ANKARA (Reuters) – At least 25,000 civilians have fled Syria’s northwestern region of Idlib and headed towards Turkey over the past two days, Turkish state media said on Sunday, as Syrian and Russian forces intensified their bombardment of the region.
Turkey currently hosts some 3.7 million Syrian refugees, the largest refugee population in the world, and fears another wave from the Idlib region, where up to 3 million Syrians live in the last significant insurgent-held swathe of territory. Ankara has repeatedly asked its allies to support it in hosting refugees.
Hundreds of people have been killed this year in attacks on residential areas of Idlib, according to U.N. agencies. While a Syrian and Russian military campaign launched late in April had subsided in August under a fragile ceasefire, rescue teams said air strikes killed six people in Maarat al Numan and 11 more in villages in the area on Friday.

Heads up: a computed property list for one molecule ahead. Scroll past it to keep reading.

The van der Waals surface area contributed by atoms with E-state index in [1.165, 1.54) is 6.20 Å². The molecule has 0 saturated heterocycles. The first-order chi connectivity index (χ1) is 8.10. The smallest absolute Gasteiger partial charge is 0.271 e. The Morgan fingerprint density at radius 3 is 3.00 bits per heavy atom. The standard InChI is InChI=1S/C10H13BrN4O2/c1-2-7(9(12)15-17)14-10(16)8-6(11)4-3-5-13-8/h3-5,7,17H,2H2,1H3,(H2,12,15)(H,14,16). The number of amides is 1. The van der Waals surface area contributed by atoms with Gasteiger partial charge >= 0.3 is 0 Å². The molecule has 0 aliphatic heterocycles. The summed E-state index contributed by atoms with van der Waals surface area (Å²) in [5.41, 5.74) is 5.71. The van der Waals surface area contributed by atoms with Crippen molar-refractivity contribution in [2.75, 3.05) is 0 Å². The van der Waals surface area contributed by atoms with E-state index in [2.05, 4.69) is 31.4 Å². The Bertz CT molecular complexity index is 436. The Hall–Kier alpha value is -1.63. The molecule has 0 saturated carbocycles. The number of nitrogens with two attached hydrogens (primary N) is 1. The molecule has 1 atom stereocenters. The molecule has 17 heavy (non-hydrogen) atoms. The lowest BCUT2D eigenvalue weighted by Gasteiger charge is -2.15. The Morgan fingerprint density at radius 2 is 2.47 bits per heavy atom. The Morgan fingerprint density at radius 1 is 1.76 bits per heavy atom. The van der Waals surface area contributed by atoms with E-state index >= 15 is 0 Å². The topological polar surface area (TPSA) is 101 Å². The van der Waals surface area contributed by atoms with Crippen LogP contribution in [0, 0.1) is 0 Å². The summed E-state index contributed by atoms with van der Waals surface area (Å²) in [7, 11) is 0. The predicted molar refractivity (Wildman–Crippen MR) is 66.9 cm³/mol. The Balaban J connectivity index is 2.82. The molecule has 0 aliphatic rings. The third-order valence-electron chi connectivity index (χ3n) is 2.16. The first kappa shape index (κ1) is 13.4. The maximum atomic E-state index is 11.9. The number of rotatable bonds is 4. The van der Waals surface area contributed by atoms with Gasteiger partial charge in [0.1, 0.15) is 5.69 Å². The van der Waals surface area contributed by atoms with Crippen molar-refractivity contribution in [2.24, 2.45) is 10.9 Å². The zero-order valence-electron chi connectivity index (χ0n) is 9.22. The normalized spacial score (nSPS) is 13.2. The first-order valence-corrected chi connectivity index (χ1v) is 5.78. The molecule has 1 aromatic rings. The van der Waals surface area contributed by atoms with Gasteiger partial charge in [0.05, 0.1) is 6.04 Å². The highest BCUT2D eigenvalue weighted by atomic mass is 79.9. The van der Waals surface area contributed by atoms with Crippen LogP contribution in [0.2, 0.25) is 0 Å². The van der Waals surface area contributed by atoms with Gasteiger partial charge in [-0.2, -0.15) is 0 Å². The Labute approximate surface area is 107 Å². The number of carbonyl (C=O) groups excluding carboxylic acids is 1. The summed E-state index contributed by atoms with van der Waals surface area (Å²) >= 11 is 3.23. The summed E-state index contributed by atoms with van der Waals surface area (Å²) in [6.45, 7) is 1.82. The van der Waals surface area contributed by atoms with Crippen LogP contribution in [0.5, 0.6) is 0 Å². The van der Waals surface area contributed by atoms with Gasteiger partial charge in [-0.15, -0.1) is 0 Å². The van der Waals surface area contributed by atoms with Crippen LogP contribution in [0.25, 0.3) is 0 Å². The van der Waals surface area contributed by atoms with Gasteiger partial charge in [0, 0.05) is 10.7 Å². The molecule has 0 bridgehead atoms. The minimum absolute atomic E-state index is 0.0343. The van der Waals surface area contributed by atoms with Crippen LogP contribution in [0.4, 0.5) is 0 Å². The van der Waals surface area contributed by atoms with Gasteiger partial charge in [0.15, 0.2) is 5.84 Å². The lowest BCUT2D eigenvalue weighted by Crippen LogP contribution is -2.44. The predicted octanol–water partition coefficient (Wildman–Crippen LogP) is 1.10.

Syrian President Bashar al-Assad has vowed to recapture Idlib, pushing more people towards Turkey. On Thursday, Turkish President Tayyip Erdogan said 50,000 people were fleeing from Idlib towards Syria’s border with Turkey.
Turkey’s state-run Anadolu news agency said on Sunday that since Erdogan gave his figure, another 25,000 had fled Idlib and come to areas near the Turkish border.
Anadolu said around 205,000 people have been displaced from their homes in the Idlib region since early November due to the Russian and Syrian attacks. It said the fleeing civilians had gone towards areas in Syria that Turkey seized in its previous military operations, or to other parts of Idlib.
Turkey has carried out three cross-border offensives into northern Syria against the Kurdish YPG militia, which it views as a terrorist group. Ankara has seized swathes of land across its border with the operations, and aims to resettle the Syrian refugees it hosts in those areas.
Reporting by Tuvan Gumrukcu; Editing by Catherine Evans and Alexandra Hudson